15. The family assumes that their children will do well, and are fairly relaxed about academic issues. They want school to be exciting and fun, not demanding and stressful in the name of high standards!

16. Parents want a school that will stimulate and encourage their child’s curiosity, creativity, and imagination.

17. The family would like to stay in Montessori at least for the elementary program, and perhaps beyond. Sending a child to a Montessori program and then transferring to a traditional classroom at kindergarten is truly illogical.

18. The family would like to be involved with their children’s school. They look forward to this and want to participate in as many school activities and events as possible.


Parents Who Are Comfortable with Montessori Tend to Disagree with Statements Such As…


1. Academic competition prepares students for the real world.

2. Children learn more when they are pushed.

3. Testing helps to ensure accountability for children, teachers, and schools.

4. Teachers must maintain strict discipline in the classroom.

5. School is basically like army boot camp, a place to earn a degree. It is not supposed to be fun.

6. Our family places a very high priority on achievement. We have high expectations for our children and are looking for a school that will provide them with a high level of challenge.

7. We want to ensure that our child gets into the best schools and colleges.

8. Our family is able to attend some functions, but we have other commitments. It will depend on the event or function. (Montessori schools normally look for a high level of parent involvement.)

9. Our family plans to stay in Montessori for a year or so to give our children a good start, and then we plan to transfer them to the local public schools (or another private or religious school).


Is Montessori right for your child?


Montessori is “right” for a wide range of personalities, temperaments and learning styles. Children who are consistently waiting for adult direction and those who have difficulty choosing and staying engaged in activities may have some initial difficulty transitioning into a Montessori class, but usually, they learn to trust themselves and gradually strengthen their concentration as they meet with successful learning experiences and develop independence.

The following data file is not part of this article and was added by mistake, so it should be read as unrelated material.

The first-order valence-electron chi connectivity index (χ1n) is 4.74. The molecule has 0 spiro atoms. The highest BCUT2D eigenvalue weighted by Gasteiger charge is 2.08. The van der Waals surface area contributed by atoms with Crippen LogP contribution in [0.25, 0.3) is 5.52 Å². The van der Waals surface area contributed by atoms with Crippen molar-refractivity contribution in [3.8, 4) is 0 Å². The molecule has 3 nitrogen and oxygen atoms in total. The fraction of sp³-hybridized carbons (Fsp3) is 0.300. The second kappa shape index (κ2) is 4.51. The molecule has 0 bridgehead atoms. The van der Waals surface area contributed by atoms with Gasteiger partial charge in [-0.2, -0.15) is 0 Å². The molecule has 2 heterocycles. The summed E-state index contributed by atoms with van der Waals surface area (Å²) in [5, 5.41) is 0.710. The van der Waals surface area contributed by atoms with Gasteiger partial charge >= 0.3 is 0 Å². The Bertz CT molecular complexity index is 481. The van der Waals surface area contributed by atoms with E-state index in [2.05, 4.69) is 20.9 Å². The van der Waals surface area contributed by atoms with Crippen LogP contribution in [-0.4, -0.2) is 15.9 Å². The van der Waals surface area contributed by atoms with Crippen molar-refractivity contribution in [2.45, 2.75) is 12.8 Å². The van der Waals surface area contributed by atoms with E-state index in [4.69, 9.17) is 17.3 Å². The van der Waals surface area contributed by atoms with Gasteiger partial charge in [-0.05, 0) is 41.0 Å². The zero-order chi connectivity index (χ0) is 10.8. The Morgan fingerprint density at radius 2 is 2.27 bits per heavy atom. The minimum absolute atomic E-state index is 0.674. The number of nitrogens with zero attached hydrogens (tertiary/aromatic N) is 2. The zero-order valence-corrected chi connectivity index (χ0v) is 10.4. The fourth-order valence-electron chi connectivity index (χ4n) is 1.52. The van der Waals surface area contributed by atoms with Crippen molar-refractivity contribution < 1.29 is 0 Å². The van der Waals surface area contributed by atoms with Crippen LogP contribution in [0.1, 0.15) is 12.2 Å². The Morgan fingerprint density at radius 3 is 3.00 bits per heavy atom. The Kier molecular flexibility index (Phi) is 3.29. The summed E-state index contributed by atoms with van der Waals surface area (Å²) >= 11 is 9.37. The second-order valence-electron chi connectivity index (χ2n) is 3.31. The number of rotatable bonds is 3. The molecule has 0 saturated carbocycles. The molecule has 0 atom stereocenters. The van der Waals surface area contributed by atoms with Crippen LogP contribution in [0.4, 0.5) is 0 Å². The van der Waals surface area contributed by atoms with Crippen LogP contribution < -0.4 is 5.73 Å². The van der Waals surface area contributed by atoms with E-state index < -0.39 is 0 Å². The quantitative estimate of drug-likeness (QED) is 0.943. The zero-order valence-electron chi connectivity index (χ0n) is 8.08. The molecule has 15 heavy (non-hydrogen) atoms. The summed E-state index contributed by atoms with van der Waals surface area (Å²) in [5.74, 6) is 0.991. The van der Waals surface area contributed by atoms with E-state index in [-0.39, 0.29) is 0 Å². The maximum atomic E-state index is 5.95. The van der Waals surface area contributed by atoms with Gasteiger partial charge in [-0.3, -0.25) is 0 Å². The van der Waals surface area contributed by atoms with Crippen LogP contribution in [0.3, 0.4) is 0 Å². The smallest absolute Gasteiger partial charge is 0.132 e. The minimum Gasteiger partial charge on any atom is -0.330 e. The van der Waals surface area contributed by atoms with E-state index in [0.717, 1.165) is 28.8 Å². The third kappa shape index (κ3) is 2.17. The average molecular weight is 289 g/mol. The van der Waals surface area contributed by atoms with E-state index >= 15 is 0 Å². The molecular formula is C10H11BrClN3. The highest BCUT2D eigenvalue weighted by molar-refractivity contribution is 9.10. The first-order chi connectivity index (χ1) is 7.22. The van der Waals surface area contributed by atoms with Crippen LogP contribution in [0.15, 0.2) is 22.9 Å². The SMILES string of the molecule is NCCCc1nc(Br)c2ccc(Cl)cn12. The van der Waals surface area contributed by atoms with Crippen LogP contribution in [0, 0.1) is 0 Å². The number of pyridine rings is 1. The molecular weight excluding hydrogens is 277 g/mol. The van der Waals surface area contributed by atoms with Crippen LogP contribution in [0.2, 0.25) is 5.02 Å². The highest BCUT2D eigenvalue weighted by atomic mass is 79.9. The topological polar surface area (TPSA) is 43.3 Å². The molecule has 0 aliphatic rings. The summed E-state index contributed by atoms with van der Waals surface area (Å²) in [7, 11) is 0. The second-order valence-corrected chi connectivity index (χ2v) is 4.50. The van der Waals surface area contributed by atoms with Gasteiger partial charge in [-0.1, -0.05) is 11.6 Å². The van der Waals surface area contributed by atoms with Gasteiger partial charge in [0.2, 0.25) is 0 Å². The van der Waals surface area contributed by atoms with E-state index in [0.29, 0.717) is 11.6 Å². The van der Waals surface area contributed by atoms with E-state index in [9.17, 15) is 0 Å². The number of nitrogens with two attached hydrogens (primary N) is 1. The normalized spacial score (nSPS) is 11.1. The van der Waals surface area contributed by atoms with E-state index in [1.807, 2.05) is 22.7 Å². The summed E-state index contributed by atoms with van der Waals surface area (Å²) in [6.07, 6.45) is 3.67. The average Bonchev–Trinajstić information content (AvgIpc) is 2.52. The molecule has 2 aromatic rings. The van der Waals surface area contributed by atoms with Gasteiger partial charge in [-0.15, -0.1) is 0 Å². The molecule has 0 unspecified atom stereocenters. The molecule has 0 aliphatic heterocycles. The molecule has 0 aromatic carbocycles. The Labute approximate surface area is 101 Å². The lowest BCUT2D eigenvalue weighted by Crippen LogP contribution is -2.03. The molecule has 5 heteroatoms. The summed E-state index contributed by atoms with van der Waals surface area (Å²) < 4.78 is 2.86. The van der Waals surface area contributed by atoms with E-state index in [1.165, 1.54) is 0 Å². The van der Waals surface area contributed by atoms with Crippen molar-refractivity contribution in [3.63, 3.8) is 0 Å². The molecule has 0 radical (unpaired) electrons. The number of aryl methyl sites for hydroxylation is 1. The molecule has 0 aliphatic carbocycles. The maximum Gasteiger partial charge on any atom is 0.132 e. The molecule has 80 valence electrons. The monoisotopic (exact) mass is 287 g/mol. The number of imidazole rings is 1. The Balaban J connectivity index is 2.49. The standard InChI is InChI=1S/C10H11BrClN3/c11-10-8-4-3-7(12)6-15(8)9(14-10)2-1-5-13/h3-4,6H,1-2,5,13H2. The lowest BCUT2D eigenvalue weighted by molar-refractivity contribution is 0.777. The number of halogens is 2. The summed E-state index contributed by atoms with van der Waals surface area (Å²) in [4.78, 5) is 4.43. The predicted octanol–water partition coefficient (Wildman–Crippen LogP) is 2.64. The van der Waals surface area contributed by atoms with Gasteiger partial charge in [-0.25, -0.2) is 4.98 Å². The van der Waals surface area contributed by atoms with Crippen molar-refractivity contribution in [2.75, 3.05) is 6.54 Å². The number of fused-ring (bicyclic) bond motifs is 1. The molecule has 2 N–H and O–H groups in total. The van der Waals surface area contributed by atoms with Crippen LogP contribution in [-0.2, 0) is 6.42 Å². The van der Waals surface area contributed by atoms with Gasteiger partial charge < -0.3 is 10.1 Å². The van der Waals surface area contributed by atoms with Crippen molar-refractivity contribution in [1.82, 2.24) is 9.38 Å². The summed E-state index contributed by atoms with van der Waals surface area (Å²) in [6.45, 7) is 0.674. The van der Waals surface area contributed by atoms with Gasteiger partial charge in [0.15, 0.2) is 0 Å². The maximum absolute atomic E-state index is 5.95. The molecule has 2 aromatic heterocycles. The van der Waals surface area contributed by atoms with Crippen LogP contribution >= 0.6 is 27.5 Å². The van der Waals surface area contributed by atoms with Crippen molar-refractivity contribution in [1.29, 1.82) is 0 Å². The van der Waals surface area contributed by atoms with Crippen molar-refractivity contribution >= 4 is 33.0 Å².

Children who are loud learn to use their “indoor voices,” and those who are messy learn to put away their work neatly. In most cases, parents and teachers work together between home and school to help them develop these new habits. One of the strengths of Montessori is the atmosphere of cooperation and respect, as children with a variety of personalities and learning styles find joy in learning.

Parents who are particularly concerned about high standards and achievement may find Montessori difficult to understand and support.

While we all want the best for our children, Montessori really represents another way from the more conventional thinking found in most schools.

Montessori schools believe that children are normally born intelligent, curious, and creative and that all too often, parents and schools make the process of learning stressful rather than natural. We do not believe that most children need external or artificial structure and pressure to make them learn. We also believe that the current emphasis on testing and a state-established curriculum ignores common sense and the true nature of how children learn. The result is all too often students who are more stressed and apathetic about their educations than ever. Montessori children never seem to lose the joy of learning!

Montessori is “right” for families with a range of communication styles and learning expectations; however, families who are generally disorganized (arrive late in the morning, pick up children at varying times, and have difficulty reading and responding to school correspondence with consistency), may experience frustration in a Montessori setting.

The program is carefully structured to provide optimal learning opportunities for children. There is a place for everything, and everything is generally in its place! Children from somewhat chaotic families often cling to this structure and find it very reassuring. But the transition from home to school and back home again can be difficult.

Montessori schools have various expectations regarding parental involvement. Research consistently demonstrates a strong connection between parental involvement and overall student achievement. Be aware of your school’s expectations and strive to be as involved as possible.

If based on the evidence of your time spent visiting Montessori schools, you believe these basic fundamental principles are true, then Montessori is probably going to be a wonderful fit.

On the other hand, if you find yourself concerned, then you may be more comfortable selecting a more conventional school for your child.

We hope that these guidelines will assist in your decision to enroll or not to enroll your child in a Montessori program!